2.10 Panicle analysis

The main panicle was harvested and then spread on a white background. Pictures were taken using a Nikon D5200 camera (lens: Nikon DX AF-S NIKKOR 18–105 mm 1:3.5-56G ED). The panicle analysis was performed using the widely used open-source image analysis software ImageJ (Schneider et al., 2012). Different panicle traits were analyzed: rachis length, primary branch number (PBN), secondary branch number (SBN), primary branch average length (PBL), secondary branch average length (SBL), secondary branches per primary branch (SBperPB), and spikelet number.

2.11 Off-target analysis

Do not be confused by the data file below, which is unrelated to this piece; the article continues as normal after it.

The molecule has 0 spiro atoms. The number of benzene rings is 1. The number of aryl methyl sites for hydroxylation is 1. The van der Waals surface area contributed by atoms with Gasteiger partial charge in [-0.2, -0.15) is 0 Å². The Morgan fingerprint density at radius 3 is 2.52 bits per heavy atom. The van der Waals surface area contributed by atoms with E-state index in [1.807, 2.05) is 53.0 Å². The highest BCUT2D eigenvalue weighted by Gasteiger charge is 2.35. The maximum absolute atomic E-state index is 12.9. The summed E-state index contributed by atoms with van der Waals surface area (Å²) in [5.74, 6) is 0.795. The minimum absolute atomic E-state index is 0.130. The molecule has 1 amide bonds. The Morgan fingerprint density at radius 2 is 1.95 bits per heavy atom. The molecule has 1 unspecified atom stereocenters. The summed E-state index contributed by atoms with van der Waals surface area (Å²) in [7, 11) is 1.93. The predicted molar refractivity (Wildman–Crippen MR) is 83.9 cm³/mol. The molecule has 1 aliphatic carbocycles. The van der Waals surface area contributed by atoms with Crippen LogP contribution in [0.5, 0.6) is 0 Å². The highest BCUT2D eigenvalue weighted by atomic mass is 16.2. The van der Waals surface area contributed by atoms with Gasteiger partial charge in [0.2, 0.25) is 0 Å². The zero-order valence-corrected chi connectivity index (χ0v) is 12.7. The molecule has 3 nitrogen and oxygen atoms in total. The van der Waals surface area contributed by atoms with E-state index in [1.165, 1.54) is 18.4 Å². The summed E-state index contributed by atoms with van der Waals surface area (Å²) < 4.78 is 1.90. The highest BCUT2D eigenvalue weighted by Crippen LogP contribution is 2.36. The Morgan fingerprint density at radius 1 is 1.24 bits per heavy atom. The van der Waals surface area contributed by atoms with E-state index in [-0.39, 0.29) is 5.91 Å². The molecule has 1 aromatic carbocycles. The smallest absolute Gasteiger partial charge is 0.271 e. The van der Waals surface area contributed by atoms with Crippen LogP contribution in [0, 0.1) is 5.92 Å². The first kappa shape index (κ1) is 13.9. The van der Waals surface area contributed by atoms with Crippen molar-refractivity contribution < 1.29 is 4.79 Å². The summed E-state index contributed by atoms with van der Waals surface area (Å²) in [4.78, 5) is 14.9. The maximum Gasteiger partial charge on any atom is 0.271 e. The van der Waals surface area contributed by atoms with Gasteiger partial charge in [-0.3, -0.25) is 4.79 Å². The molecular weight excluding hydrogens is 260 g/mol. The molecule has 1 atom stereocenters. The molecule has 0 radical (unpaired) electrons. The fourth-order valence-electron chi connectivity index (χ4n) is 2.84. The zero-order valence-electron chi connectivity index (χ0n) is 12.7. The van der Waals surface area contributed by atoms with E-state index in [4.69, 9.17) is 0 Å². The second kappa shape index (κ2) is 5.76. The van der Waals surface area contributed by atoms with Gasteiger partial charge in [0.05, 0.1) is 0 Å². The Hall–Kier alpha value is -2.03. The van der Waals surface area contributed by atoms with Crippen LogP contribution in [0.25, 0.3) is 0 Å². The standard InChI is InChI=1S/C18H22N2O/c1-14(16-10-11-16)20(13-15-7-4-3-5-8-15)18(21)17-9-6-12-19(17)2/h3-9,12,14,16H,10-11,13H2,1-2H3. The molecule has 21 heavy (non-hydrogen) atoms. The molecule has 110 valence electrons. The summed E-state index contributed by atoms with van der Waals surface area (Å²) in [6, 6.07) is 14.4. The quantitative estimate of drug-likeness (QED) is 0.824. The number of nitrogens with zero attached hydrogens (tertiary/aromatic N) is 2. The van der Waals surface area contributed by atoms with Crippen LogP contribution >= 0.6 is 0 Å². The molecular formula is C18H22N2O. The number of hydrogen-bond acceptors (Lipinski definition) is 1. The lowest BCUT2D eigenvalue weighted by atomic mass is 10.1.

Off-target analysis was carried out using PCR and a T7 endonuclease assay. Specific primers (Supplementary Table S2) were used to amplify the identified 10 off-target sites of sgRNA11 using either the KAPA3G Plant PCR Kit (Sigma-Aldrich) or the Phire Plant Direct PCR Kit (Thermo Fisher). A measure of 5 µl of the PCR product was analyzed by 1% agarose gel electrophoresis. The T7E1 assay was then performed on the samples with the expected band size. A measure of 3 µl of the PCR product was mixed with NEBuffer 2, water, and 3 µL of IR64-wild-type PCR amplicon and incubated at 95°C for 10 min, 85°C for 5 min, and 25°C for 5 min and stored at 10°C. T7 endonuclease 1 (0.5 U) was added, and the mixture was incubated at 37°C. Lastly, digestion products were visualized via 1.2% agarose gel electrophoresis.

2.12 RT-PCR analysis